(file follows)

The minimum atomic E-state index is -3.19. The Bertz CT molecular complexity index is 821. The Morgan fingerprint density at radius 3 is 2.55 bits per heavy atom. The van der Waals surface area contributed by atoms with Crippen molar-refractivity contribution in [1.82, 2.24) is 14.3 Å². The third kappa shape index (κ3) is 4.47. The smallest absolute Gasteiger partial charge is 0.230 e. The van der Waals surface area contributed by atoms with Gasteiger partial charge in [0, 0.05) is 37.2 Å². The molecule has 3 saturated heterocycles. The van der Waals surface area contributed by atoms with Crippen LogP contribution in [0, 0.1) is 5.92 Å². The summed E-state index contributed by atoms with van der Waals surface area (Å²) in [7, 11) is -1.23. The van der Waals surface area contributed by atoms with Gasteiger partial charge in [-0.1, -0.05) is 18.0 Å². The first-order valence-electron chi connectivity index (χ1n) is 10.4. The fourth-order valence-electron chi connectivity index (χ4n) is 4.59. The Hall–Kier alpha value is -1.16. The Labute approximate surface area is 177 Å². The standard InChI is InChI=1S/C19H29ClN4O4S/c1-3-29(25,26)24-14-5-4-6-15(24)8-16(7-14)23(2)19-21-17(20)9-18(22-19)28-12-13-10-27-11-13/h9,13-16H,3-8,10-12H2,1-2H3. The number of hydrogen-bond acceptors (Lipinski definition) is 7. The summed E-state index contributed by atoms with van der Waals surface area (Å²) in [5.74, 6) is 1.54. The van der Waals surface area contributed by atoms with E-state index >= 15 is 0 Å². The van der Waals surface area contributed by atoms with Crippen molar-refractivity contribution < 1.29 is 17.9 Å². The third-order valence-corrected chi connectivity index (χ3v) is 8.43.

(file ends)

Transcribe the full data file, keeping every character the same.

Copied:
The minimum atomic E-state index is -3.19. The Bertz CT molecular complexity index is 821. The Morgan fingerprint density at radius 3 is 2.55 bits per heavy atom. The van der Waals surface area contributed by atoms with Crippen molar-refractivity contribution in [1.82, 2.24) is 14.3 Å². The third kappa shape index (κ3) is 4.47. The smallest absolute Gasteiger partial charge is 0.230 e. The van der Waals surface area contributed by atoms with Gasteiger partial charge in [0, 0.05) is 37.2 Å². The molecule has 3 saturated heterocycles. The van der Waals surface area contributed by atoms with Crippen LogP contribution in [0, 0.1) is 5.92 Å². The summed E-state index contributed by atoms with van der Waals surface area (Å²) in [7, 11) is -1.23. The van der Waals surface area contributed by atoms with Gasteiger partial charge in [-0.1, -0.05) is 18.0 Å². The first-order valence-electron chi connectivity index (χ1n) is 10.4. The fourth-order valence-electron chi connectivity index (χ4n) is 4.59. The Hall–Kier alpha value is -1.16. The Labute approximate surface area is 177 Å². The standard InChI is InChI=1S/C19H29ClN4O4S/c1-3-29(25,26)24-14-5-4-6-15(24)8-16(7-14)23(2)19-21-17(20)9-18(22-19)28-12-13-10-27-11-13/h9,13-16H,3-8,10-12H2,1-2H3. The number of hydrogen-bond acceptors (Lipinski definition) is 7. The summed E-state index contributed by atoms with van der Waals surface area (Å²) in [5.74, 6) is 1.54. The van der Waals surface area contributed by atoms with E-state index >= 15 is 0 Å². The van der Waals surface area contributed by atoms with Crippen molar-refractivity contribution < 1.29 is 17.9 Å². The third-order valence-corrected chi connectivity index (χ3v) is 8.43.